Small amounts of homework (one to two hours a night) can contribute to academic achievement for middle and high school kids, but any more than that backfires when it comes to actual learning.

We believe in recommending assignments and encouraging kids to do them — or an alternative task that would contribute to mastering the objectives — but not requiring or grading them.

Finnish students — who have among the highest educational outcomes in the world — have the lightest homework requirement, rarely receiving more than a half hour per day.

Ned deliberately assigns very little homework. He has no interest in busywork.

Try to switch to a school that focuses on brain-centered learning instead, a school that aims to develop inquisitive learners, not score seekers.

The problem is that while children from the 1920s to the 1970s were free to play, laying the groundwork for key skills like self-regulation, modern kindergartners are required to read and write.

Most eighth graders don’t have sufficiently developed abstract thinking skills to master algebra.

Starting test prep too early is not just totally unnecessary, it is actively counterproductive.

Earlier isn’t necessarily better; and likewise, more isn’t better if it’s too much.

Choose schools that are developmentally sensitive in their curriculum.

Relax and take a long view.

Don’t go overboard on AP classes.

While the word “test” has a very negative connotation, it’s still one of the most powerful learning tools available.

Testing helps you recognize what you’re missing.

Testing can also mitigate test anxiety.

A heavy reliance on standardized testing is an ineffective way to improve educational outcomes.

Many kids shine most brightly in classes that aren’t core academic subjects (or in activities that aren’t classes at all) — like art, music, shop, and drama.

Schools should focus more on nurturing healthy brain development and less on test scores.

As Robert Sapolsky has said, depression is the cruelest disease.

Teach your kids that they are responsible for their own education.

Remind your child of the big picture, that grades matter less than the ways he or she develops as a student and person.

Resist the pressure to push your child if he’s not ready, be it reading in kindergarten, algebra in eighth grade, or AP classes in high school.

Consider advocating for brain-friendly experiences in school such as exercise, the arts, and meditation.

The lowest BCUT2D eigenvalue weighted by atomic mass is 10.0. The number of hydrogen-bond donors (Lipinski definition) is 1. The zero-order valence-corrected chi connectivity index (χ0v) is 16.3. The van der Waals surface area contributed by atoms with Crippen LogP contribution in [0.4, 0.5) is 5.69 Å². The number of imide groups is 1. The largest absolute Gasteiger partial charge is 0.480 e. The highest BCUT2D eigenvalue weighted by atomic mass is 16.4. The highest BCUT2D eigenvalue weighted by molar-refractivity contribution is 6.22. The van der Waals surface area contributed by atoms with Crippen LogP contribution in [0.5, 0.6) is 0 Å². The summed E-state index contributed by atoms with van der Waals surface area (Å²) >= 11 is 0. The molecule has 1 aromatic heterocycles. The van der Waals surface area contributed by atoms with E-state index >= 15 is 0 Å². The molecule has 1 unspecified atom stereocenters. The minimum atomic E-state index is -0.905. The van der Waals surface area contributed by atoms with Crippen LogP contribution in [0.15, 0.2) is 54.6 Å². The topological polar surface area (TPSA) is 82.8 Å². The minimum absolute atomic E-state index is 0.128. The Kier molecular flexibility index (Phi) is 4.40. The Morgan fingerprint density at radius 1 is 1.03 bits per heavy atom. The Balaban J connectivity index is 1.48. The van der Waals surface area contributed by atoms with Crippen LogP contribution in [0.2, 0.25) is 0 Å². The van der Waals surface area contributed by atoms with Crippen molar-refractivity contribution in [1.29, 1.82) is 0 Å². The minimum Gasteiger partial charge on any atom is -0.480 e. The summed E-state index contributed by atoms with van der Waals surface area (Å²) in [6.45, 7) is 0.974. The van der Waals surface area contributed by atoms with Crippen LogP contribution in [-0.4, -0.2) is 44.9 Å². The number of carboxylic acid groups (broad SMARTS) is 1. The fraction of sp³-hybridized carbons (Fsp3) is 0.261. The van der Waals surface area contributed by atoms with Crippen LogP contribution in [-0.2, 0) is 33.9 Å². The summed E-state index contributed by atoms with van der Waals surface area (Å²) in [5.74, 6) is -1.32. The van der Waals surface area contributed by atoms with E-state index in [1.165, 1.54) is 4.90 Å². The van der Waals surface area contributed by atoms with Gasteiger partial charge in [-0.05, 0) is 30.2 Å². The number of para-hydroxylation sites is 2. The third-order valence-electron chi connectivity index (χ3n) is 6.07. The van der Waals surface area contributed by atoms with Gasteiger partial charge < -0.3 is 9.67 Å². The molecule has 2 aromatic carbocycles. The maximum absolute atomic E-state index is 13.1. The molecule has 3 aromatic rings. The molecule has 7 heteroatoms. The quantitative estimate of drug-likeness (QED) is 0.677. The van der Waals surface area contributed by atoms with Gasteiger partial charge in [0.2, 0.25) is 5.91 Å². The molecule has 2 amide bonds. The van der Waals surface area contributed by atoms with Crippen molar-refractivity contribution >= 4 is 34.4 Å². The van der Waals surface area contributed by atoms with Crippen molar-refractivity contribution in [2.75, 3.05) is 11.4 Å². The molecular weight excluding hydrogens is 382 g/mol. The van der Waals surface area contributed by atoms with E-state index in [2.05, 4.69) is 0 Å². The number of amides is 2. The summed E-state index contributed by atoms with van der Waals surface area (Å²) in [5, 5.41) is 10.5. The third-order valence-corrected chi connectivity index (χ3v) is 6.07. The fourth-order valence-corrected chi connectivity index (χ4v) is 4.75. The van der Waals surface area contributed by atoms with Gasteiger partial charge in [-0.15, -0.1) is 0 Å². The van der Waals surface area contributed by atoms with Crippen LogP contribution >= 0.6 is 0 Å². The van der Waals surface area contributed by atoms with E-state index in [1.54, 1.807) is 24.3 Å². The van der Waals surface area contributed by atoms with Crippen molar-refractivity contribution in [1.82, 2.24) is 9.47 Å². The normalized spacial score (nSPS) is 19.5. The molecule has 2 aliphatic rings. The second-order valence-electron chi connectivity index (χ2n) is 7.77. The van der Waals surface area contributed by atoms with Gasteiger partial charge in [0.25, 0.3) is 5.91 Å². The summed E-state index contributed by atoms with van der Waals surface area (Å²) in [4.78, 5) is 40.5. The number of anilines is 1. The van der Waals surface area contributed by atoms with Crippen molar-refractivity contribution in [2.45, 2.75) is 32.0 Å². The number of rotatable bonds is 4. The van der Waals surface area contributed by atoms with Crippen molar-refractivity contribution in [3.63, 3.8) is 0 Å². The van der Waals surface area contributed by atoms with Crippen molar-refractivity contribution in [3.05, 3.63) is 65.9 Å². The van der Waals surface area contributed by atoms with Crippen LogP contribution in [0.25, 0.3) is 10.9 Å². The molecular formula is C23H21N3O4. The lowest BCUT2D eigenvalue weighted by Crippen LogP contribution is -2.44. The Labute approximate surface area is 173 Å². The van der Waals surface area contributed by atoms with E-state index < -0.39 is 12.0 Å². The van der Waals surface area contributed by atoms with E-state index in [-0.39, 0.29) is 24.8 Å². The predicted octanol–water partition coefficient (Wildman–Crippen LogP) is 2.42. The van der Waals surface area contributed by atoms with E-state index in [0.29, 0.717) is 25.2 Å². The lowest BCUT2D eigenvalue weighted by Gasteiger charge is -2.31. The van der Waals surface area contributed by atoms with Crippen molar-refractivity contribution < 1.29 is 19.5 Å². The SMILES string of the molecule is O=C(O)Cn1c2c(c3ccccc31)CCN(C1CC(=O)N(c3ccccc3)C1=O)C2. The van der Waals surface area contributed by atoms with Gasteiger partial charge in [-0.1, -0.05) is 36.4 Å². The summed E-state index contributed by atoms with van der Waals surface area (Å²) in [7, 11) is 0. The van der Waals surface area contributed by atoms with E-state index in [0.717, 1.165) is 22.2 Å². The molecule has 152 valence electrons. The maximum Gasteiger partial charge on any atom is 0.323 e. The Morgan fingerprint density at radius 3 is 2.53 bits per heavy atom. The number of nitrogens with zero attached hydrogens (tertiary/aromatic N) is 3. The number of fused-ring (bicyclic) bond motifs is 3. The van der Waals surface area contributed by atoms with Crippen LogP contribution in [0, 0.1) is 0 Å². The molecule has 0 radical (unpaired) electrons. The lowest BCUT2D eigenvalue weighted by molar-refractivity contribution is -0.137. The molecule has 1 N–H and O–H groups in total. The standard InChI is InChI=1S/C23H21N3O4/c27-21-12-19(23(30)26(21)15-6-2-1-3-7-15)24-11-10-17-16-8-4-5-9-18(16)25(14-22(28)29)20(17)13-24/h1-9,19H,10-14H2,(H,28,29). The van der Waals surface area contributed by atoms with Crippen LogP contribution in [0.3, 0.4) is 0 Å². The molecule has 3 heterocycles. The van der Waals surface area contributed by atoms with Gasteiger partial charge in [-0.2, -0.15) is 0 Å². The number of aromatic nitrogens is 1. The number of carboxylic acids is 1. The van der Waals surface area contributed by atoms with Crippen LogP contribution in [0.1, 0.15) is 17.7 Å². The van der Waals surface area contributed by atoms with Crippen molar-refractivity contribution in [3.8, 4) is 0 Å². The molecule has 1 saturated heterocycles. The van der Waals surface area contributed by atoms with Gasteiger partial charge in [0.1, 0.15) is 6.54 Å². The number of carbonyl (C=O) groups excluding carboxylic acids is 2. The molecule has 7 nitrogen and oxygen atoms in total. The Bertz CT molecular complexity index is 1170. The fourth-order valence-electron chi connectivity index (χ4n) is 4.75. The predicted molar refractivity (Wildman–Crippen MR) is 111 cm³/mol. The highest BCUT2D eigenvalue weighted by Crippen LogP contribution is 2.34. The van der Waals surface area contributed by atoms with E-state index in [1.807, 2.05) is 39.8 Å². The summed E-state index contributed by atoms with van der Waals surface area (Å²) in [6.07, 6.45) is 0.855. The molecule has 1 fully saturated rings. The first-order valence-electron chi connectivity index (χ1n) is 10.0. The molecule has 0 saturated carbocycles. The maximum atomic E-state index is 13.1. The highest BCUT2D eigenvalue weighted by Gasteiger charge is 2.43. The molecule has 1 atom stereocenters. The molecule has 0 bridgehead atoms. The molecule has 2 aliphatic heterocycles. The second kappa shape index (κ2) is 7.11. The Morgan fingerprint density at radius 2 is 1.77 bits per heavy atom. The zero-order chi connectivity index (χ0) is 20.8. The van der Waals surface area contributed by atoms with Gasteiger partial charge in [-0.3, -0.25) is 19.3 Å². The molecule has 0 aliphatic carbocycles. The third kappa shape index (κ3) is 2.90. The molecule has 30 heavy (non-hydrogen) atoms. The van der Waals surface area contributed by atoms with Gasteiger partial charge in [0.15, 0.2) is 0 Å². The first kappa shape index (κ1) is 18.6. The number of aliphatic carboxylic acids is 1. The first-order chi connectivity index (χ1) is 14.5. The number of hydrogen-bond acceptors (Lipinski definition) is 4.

CHAPTER NINE: Wired 24 / 7, Taming the Beast of Technology

How can I get my kid to stop playing video games every second he’s not in school?

Technology addiction is the new norm for young adults.

Technology is an incredible tool with the great power to enrich lives, but the things it displaces — family time, face-to-face interaction with friends, study time, physical activity, and sleep — are invaluable, and the way technology trains the brain to expect constant stimulation is deeply troubling.

The king of tech himself, Steve Jobs, was careful to limit his kids’ technology use, and wouldn’t get iPads for his own kids.

Learning to tame the beast is a powerful skill — one that will stay with them for years to come.

From a brain science perspective, video games produce spikes in dopamine and induce a state of flow.

Scientists have concluded that gaming satisfies the needs for competence and a sense of control — and that multiplayer games satisfy the need for relatedness.

There is no compelling evidence yet that the sense of control and motivation one feels when playing video games translates to real life.

Due to their exposure to technology, kids’ brains work “completely differently” from their parents’ and from kids’ brains of previous generations.

Many kids can’t stand a minute of boredom or tolerate doing just one thing at a time.

Technological breakthroughs almost by definition must make life more stressful, because they quicken the pace and raise the bar of what can be accomplished.

A typical adult checks his smartphone forty-six times a day.

When you refresh your e-mail, look at your text messages, or check your Instagram account, you get a hit of dopamine.

Screen time is an independent risk factor for many of the things we don’t want for our kids.

Every hour of screen time is associated with increased blood pressure, while every hour spent reading is associated with decreased blood pressure.

Screen time brings violent news.

Social media takes control away from you and gives it to your peers.